Update: This story is out of date, and has been replaced with a more accurate and thorough explanation.
Oren Wolfe wrote in to ask about a video playback problem:
Why is my 2011 Mac mini unable to play HD movies on my HP Z27 (known to be HDCP compliant) display? Why is OS X not compliant with HDCP?
HDCP (High-Bandwidth Digital Content Protection) is the digital-rights management (DRM) protection protocol that’s supposed to keep digital films from being easily copied when they pass in perfectly precise form from a player—originally a DVD, and later computers and other devices—and a display of some kind. This can include an integral monitor in a laptop or all-in-one computer, or an external monitor or HDTV set. HDCP is a kind of “lock” on a video cable; otherwise, this would make piracy much easier.
But anything you can play back digitally is always at risk, so HDCP has mostly been a pain in the patootie rather than an effective way to keep video content from being copied in perfect fidelity. (HDCP can also be cracked, making it directly irrelevant.)
However, Oren’s question struck me as odd: Apple has fully supported HDCP for years for integral and external displays. I recall having issues many years ago with a DVI-based monitor, and found that the monitor lacked support for an early HDCP standard. That made sense.
Oren sent more details, and it turns out his problem is more specifically with the Vudu service. From reading reports by other people, it seems like the likely culprit could be Silverlight, Microsoft’s streaming media standard that for a while was preferred by streaming video services to Flash. Both Flash and Silverlight have rapidly been superseded by HTML5-based video embedding. Older versions of Flash had this issue as well. (Vudu doesn’t note which standard it currently uses, but it appears to be Flash; Netflix has migrated where possible from Silverlight to HTML5.)
Vudu has a technical support note that is completely in error:
Yes, we support most Apple laptops and desktops to watch HD/HDX via a browser. However, most Apple laptops and desktops (Mac Mini and Mac Pro) do not support HDCP outputs to external monitors. If you’re using a Macbook Pro or Macbook Air, you can watch HD and HDX using the laptop display.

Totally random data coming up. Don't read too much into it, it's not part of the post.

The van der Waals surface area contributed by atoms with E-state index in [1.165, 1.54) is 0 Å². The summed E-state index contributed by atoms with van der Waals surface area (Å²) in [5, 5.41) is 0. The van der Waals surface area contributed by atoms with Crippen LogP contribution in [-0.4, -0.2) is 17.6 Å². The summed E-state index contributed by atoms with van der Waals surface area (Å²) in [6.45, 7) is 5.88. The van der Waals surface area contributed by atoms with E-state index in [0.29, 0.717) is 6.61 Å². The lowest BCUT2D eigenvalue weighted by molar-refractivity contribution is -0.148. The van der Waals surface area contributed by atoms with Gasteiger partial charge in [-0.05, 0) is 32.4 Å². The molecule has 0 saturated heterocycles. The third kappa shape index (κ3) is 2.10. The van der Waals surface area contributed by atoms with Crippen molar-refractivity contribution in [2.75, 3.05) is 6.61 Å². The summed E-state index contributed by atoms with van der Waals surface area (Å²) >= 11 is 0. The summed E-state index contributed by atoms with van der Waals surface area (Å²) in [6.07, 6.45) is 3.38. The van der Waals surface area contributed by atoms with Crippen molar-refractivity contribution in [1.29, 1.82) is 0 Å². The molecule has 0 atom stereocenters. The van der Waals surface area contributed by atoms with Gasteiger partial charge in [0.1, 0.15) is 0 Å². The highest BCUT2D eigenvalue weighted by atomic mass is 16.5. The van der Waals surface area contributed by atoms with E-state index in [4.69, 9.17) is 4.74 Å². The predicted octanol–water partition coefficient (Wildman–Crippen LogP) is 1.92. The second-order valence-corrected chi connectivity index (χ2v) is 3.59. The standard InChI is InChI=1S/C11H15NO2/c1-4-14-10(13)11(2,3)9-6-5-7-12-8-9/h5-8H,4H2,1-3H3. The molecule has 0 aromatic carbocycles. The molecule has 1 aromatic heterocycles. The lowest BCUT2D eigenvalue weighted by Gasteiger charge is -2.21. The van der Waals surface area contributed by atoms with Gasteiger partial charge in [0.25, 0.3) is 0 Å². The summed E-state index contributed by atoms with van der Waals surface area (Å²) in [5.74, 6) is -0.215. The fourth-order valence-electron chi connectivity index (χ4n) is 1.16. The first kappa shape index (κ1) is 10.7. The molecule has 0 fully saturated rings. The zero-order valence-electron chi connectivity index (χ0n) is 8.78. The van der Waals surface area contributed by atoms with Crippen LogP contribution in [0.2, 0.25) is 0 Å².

Not accurate at all, but go figure.
Oren and others with this problem can try several solutions:
Make sure you have the latest version of Silverlight and Flash, if either of those are involved. I use ClickToPlugin in Safari to prevent automatic loading, and it tells me what content is trying to load, which helps troubleshoot these problems.
In some cases, a Mac laptop or desktop system won’t properly handshake with HDCP in a monitor unless mirroring is enabled or the laptop lid is closed. This should be a problem only in older Macs, however.
If you’re using a DisplayLink dual-monitor adapter, you may need to unplug a second monitor or disable the driver. While the company has no information about HDCP in its support documents, many people in forums have figured out this fix.
Some people have also found problems when they have two HDCP-compliant monitors plugged into a Mac mini until they unplug one of them. This is clearly a bug (possibly in the HDCP standard), but it’s been consistent for some folks.
If you’re using the DVI input on a monitor that has DisplayPort and HDMI connections, switch to one of those. Some DVI inputs can’t handle HDCP, although that should be only the oldest monitors that retain that difficulty.
Switch browsers. If you’re using Safari, try Chrome, or vice-versa. Some combinations of browser technology, streaming plug in, and HDCP may be incompatible. Typically, Chrome is more reliable for HDCP, according to all the reports I can find of people troubleshooting this.
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